...travelling throughout the UK in search of a child from every country in the world to interview and photograph. If you know any non-British children living here, born in the country of their nationality please let me know!"

There are children from every UN-recognised country resident in the UK. Sorry Somaliland and Kosovo - you probably don't count, even though I am sure you have residents in the UK.

Caroline and Emily are freelance journalists/photographers who have been commissioned by the national UK newspaper the Guardian and the national UK TV Channel 4 to interview and photograph the ethnic diversity of children living in the UK. They have been scouring the country for child-representatives of every UN-recognised country. Their project will also appear on the web. The aim, obviously, is to show how ethnically diverse the UK is.

So far they have found children of 154 of the 193 but small countries like our own remain difficult. Caroline tells me that Tuvalu was a particularly difficult one and Emily tells me Namibia was also difficult.

Yesterday, after the recommendation of a mutual journalist friend and relative (on Nanda's side), Jaime and Kezia were interviewed and photographed.

I skyped whilst Caroline was there, and filled her in a little bit. It was apparently going well and she promised to send me some photos - looking at her "portfolio" I think they will be truly great.

Good to give some payback!

Emily Butselaar:

"Thank you for your time earlier, I'm so pleased Nanda is interested in the project. As discussed the Guardian has commissioned a project to photograph and interview - by August this year- a child from every country in the world living in the UK. There are 193 countries (according to the UN) so hopefully we will be photographing close to 193 children. The finished work will be published in the Guardian magazine and Channel 4 will be showing the pictures and extracts from the interviews in a series of mini documentaries.

So far we have interviewed 154 children. We have been travelling right across the UK to find children. The material collected will create a historical snapshot of the UK today; its tone will be upbeat, a celebration of diversity. The criteria are that the children are aged between 0 and 16 (inclusive) and, ideally, that they were born in their native country, to both parents of that nationality ie to qualify as 'Cypriot', for example, they should have been born in Cyprus to a Cypriot mother and father.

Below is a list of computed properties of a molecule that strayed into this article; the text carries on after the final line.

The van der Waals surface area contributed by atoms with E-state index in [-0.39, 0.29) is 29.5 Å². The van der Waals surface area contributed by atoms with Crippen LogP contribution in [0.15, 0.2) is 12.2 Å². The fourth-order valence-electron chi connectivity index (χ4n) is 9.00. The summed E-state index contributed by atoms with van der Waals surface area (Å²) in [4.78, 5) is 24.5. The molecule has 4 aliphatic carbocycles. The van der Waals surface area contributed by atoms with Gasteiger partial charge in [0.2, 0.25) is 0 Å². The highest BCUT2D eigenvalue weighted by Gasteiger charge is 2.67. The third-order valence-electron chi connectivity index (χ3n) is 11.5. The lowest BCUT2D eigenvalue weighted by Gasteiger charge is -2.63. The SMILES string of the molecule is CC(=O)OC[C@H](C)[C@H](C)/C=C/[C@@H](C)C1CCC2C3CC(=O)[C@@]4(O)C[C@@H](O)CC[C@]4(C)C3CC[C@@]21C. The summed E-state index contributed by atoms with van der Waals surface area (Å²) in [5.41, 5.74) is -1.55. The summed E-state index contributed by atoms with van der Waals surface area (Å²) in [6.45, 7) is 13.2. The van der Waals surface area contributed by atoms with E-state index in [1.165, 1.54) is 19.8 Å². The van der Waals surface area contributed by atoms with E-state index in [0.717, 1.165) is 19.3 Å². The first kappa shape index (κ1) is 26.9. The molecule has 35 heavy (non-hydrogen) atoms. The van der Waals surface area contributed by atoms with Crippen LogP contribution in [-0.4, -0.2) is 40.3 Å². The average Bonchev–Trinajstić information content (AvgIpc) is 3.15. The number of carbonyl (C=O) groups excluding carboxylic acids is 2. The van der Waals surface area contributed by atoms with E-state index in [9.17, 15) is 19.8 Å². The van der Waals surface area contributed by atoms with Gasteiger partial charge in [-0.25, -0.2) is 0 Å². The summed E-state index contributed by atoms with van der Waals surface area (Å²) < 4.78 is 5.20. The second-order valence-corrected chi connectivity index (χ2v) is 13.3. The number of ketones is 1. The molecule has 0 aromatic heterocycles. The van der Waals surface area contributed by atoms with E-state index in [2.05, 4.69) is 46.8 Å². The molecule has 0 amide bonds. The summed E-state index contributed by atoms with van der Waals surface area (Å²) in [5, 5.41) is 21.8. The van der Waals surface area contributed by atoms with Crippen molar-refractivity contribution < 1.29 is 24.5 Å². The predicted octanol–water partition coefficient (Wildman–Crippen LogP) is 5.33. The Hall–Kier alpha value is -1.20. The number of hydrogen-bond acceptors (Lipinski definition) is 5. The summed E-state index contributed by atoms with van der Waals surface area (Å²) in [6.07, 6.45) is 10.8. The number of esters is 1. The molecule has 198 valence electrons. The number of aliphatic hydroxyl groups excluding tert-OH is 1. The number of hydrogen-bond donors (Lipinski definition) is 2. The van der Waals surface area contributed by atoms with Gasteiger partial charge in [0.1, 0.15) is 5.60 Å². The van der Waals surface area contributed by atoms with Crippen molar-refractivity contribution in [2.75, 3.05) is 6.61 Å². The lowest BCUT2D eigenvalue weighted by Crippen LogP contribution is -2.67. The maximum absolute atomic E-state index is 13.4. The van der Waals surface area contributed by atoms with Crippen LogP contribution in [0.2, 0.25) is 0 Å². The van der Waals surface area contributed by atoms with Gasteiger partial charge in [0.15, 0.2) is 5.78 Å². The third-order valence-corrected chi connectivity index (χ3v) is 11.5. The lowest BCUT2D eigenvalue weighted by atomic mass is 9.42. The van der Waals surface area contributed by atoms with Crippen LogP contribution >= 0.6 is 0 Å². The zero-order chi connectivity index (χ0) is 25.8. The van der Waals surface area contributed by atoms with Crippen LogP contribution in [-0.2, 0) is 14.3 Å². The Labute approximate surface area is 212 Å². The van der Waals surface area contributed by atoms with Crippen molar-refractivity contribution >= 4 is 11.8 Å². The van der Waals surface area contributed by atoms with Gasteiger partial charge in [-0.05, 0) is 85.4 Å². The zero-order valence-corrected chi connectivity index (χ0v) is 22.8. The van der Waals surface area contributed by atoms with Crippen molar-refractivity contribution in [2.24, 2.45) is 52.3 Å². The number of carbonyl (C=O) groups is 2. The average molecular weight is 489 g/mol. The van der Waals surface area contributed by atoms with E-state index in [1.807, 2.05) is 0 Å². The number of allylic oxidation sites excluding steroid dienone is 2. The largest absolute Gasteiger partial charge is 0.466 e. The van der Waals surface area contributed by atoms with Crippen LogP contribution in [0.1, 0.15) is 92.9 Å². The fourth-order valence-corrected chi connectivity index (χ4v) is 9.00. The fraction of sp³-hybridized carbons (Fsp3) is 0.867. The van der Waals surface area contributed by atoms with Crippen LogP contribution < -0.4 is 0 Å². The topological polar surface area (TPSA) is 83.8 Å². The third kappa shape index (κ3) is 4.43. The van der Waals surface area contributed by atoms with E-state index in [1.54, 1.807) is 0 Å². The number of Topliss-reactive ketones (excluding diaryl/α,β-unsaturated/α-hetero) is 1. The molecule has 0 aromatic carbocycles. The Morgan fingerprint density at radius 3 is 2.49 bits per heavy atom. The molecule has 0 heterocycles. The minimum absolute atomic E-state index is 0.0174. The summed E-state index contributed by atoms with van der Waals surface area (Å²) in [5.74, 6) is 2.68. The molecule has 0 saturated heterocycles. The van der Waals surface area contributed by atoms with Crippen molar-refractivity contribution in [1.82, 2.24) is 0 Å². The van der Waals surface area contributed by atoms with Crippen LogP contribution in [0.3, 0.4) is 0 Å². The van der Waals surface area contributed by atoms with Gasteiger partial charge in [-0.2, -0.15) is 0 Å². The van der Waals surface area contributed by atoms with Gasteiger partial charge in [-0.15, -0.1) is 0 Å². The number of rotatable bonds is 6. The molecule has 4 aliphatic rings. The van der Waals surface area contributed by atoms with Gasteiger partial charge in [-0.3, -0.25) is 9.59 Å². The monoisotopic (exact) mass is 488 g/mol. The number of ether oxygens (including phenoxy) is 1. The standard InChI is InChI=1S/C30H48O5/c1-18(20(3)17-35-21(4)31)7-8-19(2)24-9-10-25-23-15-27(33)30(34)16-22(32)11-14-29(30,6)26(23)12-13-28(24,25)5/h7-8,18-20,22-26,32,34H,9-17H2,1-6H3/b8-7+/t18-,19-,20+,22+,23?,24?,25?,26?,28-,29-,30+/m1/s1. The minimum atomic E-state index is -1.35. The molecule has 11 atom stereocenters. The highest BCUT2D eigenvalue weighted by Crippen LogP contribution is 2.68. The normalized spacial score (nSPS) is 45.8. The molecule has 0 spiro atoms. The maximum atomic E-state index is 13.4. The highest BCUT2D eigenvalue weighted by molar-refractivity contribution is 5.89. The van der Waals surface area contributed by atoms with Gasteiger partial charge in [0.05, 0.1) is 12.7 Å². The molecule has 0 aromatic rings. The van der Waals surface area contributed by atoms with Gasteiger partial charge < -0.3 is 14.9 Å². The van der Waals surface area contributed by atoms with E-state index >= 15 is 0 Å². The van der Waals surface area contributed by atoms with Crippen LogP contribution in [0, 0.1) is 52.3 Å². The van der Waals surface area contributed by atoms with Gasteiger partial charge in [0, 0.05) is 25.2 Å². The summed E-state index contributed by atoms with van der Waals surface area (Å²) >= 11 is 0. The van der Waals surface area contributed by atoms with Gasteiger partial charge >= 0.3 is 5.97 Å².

If the children are very young, we just photograph them and record them telling me their name and the country they are from, no more. If they are older and speak English, we ask about them about their first impressions of Britain, what we could learn from their native country and what their hopes are for the future. It takes around forty minutes to an hour of their time.

The photographer Caroline Irby is travelling to meet the children at their homes, schools or activity clubs, then taking very informal pictures showing the children doing something normal for them: it could be eating, playing, riding the bus home, celebrating a festival or just a simple portrait. Please see attached the attached samples for an idea of how the project will look. If you'd like to see some more examples of her work, please visit

Only their first names will be used in the magazine / on Channel 4 and the name of the school they attend will not be disclosed.

The story should hopefully increase understanding of the 'experience' people from abroad have in the UK and present migrants in more positive light than it is sometimes the case.

What we are hoping is that we could set up a time and date to photograph and interview Nanda's daughter. She suggested it would be easier to liaise with you to arrange this.

Thank you in advance for your help."

Tuesday, August 5, 2008

The Open Rights Group

Instead of repetition I will point you to Tom Reynold's post on the protection of our freedoms in a digital age. And given this is a sometimes medical blog the Open Rights Group's page on the NHS.

Friday, August 1, 2008

Patientline Revisited

The principle hospital bed-side telecommunications services company in the NHS has gone bust!

I wrote about Patientline several times last year when there was much criticism of their telephone and television charges. In April 2007 they raised their bed-side telephone outgoing charges from 0.10 pounds a minute to 0.26 pounds. Incoming calls were charged at 0.49 pounds a minute. And as I previously pointed out a regular telephone call is 0.03 pounds a minute. The state regulatory authority for telecommunications obliged them to reduce the bed-side outgoing call to 0.10 pounds a minute, but incoming could calls remained at 0.49 pounds a minute.

Patientline TV-viewing services were 3.50 pounds a day.

In spite of their exorbitant charges, the company has run up a debt of £90 million so on Friday last it put itself into"administration" (i.e. bankruptcy).

Good riddance to bad rubbish I say ... but there is a catch.

The creditors (three banks) have moved in, forgiven Patientline £35 million of debt and formed a new company, Hospedia, taking over the Patientline services.

However, it also aims to take over Patientline's only (but smaller) competitor Premier Telesolutions (which also provides bed-side telecommunications solutions),

The Patientline bank consortium, Hospedia, and the backers of Premier Solutions are awaiting the Office of Fair Trading (our trading regulatory organisation) for a decision whether they can cosy up in October.

So a two company market becomes a one company monopoly?